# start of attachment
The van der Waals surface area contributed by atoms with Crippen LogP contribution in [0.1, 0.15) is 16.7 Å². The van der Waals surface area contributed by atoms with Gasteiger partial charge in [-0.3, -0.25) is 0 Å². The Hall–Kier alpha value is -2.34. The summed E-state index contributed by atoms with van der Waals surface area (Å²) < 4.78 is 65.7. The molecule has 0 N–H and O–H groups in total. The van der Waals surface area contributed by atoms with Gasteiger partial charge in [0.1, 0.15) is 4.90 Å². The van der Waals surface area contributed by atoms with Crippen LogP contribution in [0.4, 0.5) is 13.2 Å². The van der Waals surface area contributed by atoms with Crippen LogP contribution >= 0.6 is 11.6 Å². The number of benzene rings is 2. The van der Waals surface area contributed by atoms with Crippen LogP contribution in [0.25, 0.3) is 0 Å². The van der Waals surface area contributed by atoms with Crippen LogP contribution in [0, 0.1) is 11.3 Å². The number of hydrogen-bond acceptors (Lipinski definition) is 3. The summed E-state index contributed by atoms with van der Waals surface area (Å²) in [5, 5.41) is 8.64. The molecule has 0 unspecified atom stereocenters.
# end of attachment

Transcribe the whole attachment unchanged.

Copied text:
The van der Waals surface area contributed by atoms with Crippen LogP contribution in [0.1, 0.15) is 16.7 Å². The van der Waals surface area contributed by atoms with Gasteiger partial charge in [-0.3, -0.25) is 0 Å². The Hall–Kier alpha value is -2.34. The summed E-state index contributed by atoms with van der Waals surface area (Å²) < 4.78 is 65.7. The molecule has 0 N–H and O–H groups in total. The van der Waals surface area contributed by atoms with Gasteiger partial charge in [0.1, 0.15) is 4.90 Å². The van der Waals surface area contributed by atoms with Crippen LogP contribution in [0.4, 0.5) is 13.2 Å². The van der Waals surface area contributed by atoms with Crippen LogP contribution >= 0.6 is 11.6 Å². The number of benzene rings is 2. The van der Waals surface area contributed by atoms with Crippen LogP contribution in [0.25, 0.3) is 0 Å². The van der Waals surface area contributed by atoms with Crippen LogP contribution in [0, 0.1) is 11.3 Å². The number of hydrogen-bond acceptors (Lipinski definition) is 3. The summed E-state index contributed by atoms with van der Waals surface area (Å²) in [5, 5.41) is 8.64. The molecule has 0 unspecified atom stereocenters.